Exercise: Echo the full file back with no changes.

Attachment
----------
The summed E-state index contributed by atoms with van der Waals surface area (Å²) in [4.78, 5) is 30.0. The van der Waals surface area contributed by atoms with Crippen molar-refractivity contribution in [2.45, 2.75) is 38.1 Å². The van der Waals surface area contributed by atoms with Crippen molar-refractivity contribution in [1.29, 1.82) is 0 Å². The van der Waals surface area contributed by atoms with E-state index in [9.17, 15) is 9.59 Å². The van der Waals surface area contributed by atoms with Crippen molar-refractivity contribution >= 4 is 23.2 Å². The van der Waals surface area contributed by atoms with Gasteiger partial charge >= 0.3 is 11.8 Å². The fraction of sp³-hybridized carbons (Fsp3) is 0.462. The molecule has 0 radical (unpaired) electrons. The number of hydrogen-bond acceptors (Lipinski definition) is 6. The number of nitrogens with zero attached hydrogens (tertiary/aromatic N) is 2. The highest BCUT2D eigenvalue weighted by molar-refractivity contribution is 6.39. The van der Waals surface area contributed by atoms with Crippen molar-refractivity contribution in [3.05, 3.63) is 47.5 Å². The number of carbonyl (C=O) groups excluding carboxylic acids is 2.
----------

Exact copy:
The summed E-state index contributed by atoms with van der Waals surface area (Å²) in [4.78, 5) is 30.0. The van der Waals surface area contributed by atoms with Crippen molar-refractivity contribution in [2.45, 2.75) is 38.1 Å². The van der Waals surface area contributed by atoms with Crippen molar-refractivity contribution in [1.29, 1.82) is 0 Å². The van der Waals surface area contributed by atoms with E-state index in [9.17, 15) is 9.59 Å². The van der Waals surface area contributed by atoms with Crippen molar-refractivity contribution >= 4 is 23.2 Å². The van der Waals surface area contributed by atoms with Gasteiger partial charge >= 0.3 is 11.8 Å². The fraction of sp³-hybridized carbons (Fsp3) is 0.462. The molecule has 0 radical (unpaired) electrons. The number of hydrogen-bond acceptors (Lipinski definition) is 6. The number of nitrogens with zero attached hydrogens (tertiary/aromatic N) is 2. The highest BCUT2D eigenvalue weighted by molar-refractivity contribution is 6.39. The van der Waals surface area contributed by atoms with Crippen molar-refractivity contribution in [3.05, 3.63) is 47.5 Å². The number of carbonyl (C=O) groups excluding carboxylic acids is 2.